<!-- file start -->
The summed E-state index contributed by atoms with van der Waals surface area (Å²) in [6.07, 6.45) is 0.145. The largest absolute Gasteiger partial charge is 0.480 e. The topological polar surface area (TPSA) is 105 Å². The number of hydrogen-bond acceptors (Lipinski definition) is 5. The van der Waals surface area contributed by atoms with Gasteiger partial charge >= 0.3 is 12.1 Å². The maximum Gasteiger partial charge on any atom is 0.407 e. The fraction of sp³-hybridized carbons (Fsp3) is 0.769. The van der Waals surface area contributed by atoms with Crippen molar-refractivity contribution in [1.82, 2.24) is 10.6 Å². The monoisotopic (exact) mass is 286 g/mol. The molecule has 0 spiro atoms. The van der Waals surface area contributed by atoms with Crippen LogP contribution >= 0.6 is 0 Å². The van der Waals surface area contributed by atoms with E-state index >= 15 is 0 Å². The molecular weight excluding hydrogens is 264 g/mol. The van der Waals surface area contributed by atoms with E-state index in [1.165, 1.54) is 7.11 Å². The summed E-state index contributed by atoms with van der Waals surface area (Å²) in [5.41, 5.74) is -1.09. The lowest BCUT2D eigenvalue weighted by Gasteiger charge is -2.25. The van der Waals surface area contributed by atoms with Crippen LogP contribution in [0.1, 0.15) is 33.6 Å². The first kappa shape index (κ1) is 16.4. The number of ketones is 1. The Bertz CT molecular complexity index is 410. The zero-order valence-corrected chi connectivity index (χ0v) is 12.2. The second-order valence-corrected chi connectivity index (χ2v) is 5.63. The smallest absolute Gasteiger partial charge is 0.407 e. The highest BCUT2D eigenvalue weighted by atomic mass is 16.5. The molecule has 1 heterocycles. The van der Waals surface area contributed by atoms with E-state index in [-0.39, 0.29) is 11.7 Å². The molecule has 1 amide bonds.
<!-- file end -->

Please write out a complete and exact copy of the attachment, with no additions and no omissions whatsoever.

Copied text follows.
The summed E-state index contributed by atoms with van der Waals surface area (Å²) in [6.07, 6.45) is 0.145. The largest absolute Gasteiger partial charge is 0.480 e. The topological polar surface area (TPSA) is 105 Å². The number of hydrogen-bond acceptors (Lipinski definition) is 5. The van der Waals surface area contributed by atoms with Gasteiger partial charge >= 0.3 is 12.1 Å². The maximum Gasteiger partial charge on any atom is 0.407 e. The fraction of sp³-hybridized carbons (Fsp3) is 0.769. The van der Waals surface area contributed by atoms with Crippen molar-refractivity contribution in [1.82, 2.24) is 10.6 Å². The monoisotopic (exact) mass is 286 g/mol. The molecule has 0 spiro atoms. The van der Waals surface area contributed by atoms with Crippen LogP contribution >= 0.6 is 0 Å². The van der Waals surface area contributed by atoms with E-state index >= 15 is 0 Å². The molecular weight excluding hydrogens is 264 g/mol. The van der Waals surface area contributed by atoms with E-state index in [1.165, 1.54) is 7.11 Å². The summed E-state index contributed by atoms with van der Waals surface area (Å²) in [5.41, 5.74) is -1.09. The lowest BCUT2D eigenvalue weighted by Gasteiger charge is -2.25. The van der Waals surface area contributed by atoms with Crippen LogP contribution in [0.1, 0.15) is 33.6 Å². The first kappa shape index (κ1) is 16.4. The number of ketones is 1. The Bertz CT molecular complexity index is 410. The zero-order valence-corrected chi connectivity index (χ0v) is 12.2. The second-order valence-corrected chi connectivity index (χ2v) is 5.63. The smallest absolute Gasteiger partial charge is 0.407 e. The highest BCUT2D eigenvalue weighted by atomic mass is 16.5. The molecule has 1 heterocycles. The van der Waals surface area contributed by atoms with E-state index in [-0.39, 0.29) is 11.7 Å². The molecule has 1 amide bonds.